OBJECTIVE: In this study, we aimed to determine whether insulin resistance is associated with clinical outcomes after acute ischemic stroke.
METHODS: We enrolled 4,655 patients with acute ischemic stroke (aged 70.3 ± 12.5 years, 63.5% men) who had been independent before admission; were hospitalized in 7 stroke centers in Fukuoka, Japan, from April 2009 to March 2015; and received no insulin therapy during hospitalization. The homeostasis model assessment of insulin resistance (HOMA-IR) score was calculated using fasting blood glucose and insulin levels measured 8.3 ± 7.8 days after onset. Study outcomes were neurologic improvement (≥4-point decrease in NIH Stroke Scale score or 0 at discharge), poor functional outcome (modified Rankin Scale score of ≥3 at 3 months), and 3-month prognosis (stroke recurrence and all-cause mortality). Logistic regression analysis was used to evaluate the association of the HOMA-IR score with clinical outcomes.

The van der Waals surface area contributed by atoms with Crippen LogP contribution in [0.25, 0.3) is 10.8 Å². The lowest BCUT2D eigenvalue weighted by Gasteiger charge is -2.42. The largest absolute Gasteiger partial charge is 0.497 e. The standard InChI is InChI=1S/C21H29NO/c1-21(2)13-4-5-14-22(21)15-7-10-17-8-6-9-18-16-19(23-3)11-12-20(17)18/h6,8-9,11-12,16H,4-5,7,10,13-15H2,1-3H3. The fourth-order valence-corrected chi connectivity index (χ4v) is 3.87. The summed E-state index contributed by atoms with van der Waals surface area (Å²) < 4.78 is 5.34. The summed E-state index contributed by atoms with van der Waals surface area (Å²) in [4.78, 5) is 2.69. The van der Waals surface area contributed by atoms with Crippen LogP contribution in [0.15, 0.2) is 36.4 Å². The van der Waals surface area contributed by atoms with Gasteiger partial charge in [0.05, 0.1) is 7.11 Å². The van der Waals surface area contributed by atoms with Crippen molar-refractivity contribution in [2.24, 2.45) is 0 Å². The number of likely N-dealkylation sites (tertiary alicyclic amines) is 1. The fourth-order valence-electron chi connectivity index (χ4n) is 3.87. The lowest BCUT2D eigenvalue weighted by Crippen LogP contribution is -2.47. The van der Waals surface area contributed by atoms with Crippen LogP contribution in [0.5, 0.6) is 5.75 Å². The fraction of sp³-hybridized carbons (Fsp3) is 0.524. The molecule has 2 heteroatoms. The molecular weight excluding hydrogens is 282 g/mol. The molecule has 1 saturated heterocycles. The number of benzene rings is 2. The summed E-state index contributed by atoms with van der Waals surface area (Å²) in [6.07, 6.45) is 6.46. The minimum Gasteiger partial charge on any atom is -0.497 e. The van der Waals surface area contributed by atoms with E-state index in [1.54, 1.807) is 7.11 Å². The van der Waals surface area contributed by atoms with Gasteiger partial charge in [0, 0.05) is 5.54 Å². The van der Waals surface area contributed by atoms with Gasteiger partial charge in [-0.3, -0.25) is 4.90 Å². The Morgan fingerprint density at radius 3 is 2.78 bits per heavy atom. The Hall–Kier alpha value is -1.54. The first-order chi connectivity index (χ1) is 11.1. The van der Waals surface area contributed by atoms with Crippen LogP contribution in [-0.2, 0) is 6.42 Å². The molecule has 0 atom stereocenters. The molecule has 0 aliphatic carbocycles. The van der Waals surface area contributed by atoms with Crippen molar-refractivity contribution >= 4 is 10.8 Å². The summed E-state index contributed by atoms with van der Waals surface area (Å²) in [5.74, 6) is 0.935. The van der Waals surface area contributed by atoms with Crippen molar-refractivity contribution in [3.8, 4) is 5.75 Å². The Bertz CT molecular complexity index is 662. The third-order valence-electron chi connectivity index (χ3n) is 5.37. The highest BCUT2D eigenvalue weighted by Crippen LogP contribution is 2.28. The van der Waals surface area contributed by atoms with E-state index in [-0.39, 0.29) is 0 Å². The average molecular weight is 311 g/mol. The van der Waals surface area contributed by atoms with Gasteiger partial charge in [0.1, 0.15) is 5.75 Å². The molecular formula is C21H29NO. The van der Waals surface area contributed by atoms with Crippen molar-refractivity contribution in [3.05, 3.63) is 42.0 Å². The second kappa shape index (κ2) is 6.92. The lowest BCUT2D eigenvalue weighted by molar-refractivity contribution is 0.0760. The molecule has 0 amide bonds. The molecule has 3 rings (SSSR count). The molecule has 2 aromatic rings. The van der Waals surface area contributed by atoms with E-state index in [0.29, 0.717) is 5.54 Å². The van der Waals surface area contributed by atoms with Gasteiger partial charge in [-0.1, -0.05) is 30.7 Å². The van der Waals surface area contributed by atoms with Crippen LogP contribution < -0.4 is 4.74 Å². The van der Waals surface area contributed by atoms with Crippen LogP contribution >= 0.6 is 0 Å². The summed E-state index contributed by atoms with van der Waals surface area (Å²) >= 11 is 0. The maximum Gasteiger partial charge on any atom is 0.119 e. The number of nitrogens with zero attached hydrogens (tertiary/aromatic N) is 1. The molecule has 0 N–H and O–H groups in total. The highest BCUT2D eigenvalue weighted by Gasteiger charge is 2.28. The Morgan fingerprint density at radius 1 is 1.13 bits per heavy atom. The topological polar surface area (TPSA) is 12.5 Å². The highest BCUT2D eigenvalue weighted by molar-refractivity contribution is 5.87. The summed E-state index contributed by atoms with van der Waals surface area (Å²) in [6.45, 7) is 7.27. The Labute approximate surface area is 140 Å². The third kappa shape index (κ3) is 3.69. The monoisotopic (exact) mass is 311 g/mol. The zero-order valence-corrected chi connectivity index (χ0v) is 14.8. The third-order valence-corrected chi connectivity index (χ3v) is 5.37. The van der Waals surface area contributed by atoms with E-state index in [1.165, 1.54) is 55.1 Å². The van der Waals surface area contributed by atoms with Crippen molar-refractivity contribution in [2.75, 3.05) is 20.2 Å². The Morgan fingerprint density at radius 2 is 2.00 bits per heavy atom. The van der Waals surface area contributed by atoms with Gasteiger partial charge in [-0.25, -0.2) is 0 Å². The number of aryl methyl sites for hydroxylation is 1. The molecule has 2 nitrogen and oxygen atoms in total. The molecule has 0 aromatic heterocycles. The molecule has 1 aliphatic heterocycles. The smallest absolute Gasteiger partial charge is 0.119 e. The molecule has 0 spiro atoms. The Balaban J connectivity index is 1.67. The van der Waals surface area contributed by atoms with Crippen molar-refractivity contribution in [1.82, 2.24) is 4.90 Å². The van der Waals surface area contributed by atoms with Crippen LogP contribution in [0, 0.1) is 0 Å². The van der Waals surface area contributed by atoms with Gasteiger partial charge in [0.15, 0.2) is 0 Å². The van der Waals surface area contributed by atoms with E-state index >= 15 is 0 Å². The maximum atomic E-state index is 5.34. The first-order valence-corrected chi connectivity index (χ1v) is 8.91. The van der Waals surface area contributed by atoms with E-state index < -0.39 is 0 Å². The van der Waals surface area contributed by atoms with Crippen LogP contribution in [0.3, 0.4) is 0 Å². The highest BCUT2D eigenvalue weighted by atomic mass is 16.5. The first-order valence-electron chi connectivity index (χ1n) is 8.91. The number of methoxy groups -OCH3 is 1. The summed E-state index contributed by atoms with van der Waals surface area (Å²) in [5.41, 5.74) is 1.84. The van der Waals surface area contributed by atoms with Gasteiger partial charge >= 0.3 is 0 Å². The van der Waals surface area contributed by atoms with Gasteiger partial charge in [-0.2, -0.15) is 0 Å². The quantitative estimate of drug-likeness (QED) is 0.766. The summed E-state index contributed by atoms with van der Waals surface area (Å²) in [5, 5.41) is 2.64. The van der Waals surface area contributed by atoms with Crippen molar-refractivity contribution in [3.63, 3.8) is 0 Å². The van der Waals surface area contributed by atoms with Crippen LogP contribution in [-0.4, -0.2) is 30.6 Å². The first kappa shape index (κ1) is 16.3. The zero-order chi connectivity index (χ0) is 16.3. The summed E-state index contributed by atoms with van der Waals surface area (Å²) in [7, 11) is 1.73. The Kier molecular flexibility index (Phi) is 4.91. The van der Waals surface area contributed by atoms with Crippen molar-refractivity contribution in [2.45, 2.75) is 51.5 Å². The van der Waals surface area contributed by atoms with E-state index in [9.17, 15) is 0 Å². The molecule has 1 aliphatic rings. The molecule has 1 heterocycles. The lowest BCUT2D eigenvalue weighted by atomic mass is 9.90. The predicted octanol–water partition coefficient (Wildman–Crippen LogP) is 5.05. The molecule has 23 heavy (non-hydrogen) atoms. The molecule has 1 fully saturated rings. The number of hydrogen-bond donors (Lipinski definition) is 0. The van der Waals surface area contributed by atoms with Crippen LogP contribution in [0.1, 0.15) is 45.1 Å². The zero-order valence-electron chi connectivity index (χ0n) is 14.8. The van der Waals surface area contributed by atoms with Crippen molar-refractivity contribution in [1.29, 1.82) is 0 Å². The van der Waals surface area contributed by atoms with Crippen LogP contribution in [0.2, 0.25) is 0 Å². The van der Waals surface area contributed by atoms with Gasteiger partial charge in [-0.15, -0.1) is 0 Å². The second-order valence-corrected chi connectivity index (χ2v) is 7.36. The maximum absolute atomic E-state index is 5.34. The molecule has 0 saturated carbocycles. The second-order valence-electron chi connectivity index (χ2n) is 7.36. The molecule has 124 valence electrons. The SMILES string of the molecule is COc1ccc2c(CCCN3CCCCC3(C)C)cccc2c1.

RESULTS: The HOMA-IR score was associated with neurologic improvement (odds ratio, 0.68 [95% confidence interval, 0.56-0.83], top vs bottom quintile) and with poor functional outcome (2.02 [1.52-2.68], top vs bottom quintile) after adjusting for potential confounding factors, including diabetes and body mass index. HOMA-IR was not associated with stroke recurrence or mortality within 3 months of onset. The associations were maintained in nondiabetic or nonobese patients. No heterogeneity was observed according to age, sex, stroke subtype, or stroke severity.
CONCLUSIONS: These findings suggest that insulin resistance is independently associated with poor functional outcome after acute ischemic stroke apart from the risk of short-term stroke recurrence or mortality.